Michigan has passed another grim milestone in its battle with COVID-19.
State officials Thursday confirmed that more than 2,000 people have died from COVID-19 in Michigan.
Michigan’s coronavirus death toll now stand at 2,093 after state health officials added another 172 fatalities on Thursday.
Statewide, 29,263 Michiganders have tested positive for the disease, with cases in 76 of Michigan’s 83 counties.
It took less than a month for the state of Michigan to record more than 2000 deaths from COVID-19. More than a quarter of the state’s COVID-19 deaths (546) occurred in the city of Detroit. Mayor Mike Duggan regrets that many Detroit families who’ve lost loved ones have not been able to have funeral.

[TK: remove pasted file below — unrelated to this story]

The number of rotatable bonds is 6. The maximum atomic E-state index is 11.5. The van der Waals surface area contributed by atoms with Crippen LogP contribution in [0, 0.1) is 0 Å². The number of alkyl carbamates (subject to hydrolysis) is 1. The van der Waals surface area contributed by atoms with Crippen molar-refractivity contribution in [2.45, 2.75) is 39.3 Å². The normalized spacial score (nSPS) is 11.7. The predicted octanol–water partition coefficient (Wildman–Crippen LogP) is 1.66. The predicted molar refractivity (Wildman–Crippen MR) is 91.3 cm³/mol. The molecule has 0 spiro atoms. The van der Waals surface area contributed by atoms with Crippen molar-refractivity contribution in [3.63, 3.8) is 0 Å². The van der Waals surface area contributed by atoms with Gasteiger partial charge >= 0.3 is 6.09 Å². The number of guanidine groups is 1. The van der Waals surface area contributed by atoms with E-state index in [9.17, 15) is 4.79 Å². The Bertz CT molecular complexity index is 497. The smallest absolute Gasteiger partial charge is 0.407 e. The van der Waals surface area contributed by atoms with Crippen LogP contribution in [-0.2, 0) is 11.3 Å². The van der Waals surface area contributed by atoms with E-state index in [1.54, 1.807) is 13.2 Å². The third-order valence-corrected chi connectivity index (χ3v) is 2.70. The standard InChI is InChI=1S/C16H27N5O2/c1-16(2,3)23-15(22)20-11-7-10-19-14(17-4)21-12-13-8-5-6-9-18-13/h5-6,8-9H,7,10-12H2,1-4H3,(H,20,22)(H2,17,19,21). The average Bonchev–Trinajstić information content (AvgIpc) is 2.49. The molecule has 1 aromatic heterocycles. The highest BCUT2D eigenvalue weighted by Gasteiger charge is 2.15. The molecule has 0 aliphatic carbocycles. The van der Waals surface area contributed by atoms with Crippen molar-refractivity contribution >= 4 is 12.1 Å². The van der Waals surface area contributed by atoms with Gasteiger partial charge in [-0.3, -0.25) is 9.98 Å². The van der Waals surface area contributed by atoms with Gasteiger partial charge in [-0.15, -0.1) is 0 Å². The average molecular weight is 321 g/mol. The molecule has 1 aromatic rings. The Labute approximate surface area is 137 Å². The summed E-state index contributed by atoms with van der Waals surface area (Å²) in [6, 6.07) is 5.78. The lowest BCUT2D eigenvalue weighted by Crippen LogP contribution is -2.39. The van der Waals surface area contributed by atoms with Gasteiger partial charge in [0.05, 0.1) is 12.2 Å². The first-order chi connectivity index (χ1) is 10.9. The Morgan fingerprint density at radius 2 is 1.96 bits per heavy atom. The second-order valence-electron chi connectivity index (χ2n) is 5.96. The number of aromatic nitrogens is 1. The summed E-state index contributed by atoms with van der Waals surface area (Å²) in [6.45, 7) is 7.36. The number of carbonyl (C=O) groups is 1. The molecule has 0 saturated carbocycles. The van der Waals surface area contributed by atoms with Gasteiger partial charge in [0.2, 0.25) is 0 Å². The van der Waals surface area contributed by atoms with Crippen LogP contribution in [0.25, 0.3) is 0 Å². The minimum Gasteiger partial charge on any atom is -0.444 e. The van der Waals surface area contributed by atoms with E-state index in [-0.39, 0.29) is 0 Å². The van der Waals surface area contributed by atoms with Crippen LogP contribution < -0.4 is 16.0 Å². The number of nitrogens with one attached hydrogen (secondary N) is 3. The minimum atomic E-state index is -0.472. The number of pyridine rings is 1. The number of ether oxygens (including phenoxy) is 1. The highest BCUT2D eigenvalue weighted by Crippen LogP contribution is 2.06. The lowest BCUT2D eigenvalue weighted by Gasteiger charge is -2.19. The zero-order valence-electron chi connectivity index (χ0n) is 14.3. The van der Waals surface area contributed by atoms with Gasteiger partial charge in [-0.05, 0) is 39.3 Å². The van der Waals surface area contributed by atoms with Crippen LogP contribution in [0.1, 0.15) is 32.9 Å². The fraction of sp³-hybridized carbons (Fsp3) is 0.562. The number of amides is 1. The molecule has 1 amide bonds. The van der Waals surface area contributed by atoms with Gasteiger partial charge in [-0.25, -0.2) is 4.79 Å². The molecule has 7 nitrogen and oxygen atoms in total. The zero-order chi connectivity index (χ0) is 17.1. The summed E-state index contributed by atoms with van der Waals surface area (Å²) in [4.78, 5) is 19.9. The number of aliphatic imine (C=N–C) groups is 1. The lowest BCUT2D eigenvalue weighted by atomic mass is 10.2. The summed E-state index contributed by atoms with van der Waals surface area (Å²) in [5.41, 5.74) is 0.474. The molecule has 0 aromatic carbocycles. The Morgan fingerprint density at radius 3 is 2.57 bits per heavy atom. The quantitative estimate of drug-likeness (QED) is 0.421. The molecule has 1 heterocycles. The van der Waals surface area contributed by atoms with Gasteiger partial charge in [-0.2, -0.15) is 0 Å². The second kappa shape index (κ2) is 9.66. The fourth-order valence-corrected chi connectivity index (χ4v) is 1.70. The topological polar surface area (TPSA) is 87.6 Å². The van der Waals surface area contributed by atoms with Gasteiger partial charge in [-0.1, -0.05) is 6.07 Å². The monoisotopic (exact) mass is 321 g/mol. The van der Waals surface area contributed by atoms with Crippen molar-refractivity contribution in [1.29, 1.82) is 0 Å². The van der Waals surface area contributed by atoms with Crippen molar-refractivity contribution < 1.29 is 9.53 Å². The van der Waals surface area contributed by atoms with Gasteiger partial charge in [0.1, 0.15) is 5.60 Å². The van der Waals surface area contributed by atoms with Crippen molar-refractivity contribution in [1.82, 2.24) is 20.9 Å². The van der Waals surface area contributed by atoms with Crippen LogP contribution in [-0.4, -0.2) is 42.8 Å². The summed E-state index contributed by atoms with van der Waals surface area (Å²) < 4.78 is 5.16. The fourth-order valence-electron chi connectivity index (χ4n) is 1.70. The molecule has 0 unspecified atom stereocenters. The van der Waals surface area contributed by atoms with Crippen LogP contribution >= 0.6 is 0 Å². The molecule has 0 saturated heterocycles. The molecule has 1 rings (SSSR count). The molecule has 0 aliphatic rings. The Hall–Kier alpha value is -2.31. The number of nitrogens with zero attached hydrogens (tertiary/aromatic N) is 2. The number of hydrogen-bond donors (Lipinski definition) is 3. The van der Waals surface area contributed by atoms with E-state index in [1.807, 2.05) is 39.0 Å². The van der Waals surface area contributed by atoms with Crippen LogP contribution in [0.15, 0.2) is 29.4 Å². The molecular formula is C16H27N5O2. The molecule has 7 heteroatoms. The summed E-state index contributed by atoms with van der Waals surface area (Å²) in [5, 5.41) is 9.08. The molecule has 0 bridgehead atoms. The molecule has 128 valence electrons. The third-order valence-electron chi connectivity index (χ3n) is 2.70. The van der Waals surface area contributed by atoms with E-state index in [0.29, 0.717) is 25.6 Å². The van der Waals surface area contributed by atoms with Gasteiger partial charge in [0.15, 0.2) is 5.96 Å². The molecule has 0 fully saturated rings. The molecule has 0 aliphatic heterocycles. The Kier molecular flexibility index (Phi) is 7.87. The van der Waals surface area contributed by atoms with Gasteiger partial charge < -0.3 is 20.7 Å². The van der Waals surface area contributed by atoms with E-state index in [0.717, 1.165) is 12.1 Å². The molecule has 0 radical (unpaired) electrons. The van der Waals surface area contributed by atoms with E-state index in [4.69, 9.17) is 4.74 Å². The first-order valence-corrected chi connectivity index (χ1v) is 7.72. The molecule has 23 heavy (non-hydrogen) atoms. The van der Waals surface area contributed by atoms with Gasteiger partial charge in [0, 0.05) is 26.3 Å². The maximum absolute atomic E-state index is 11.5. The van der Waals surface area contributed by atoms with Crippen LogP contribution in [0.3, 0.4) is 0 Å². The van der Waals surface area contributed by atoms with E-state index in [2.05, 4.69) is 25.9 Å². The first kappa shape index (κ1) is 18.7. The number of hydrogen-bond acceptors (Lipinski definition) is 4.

“We are going to plan a special memorial in this city to remember those who we’ve lost,” Duggan told reporters Thursday. The mayor says it will be a few months before Detroit citizens can get together again.
Thursday’s daily total includes 65 fatalities the state health department gleaned from death certificates which linked the death to COVID-19, but that had not been added to the Michigan Disease Surveillance System records.
According to data from the state, African-Americans continue to be disproportionately affected by COVID-19. Black Michiganders account for a third of the positive cases and 41% of the fatalities. African-Americans account for only 14% of Michigan’s population.
Age also continues to be a significant factor, with people over the age of 70 comprising 23% of the positive coronavirus cases but 64% of the fatalities.
Women account for a slight majority of the positive test cases (54% to 45%). However, Men account for 57% of the fatalities.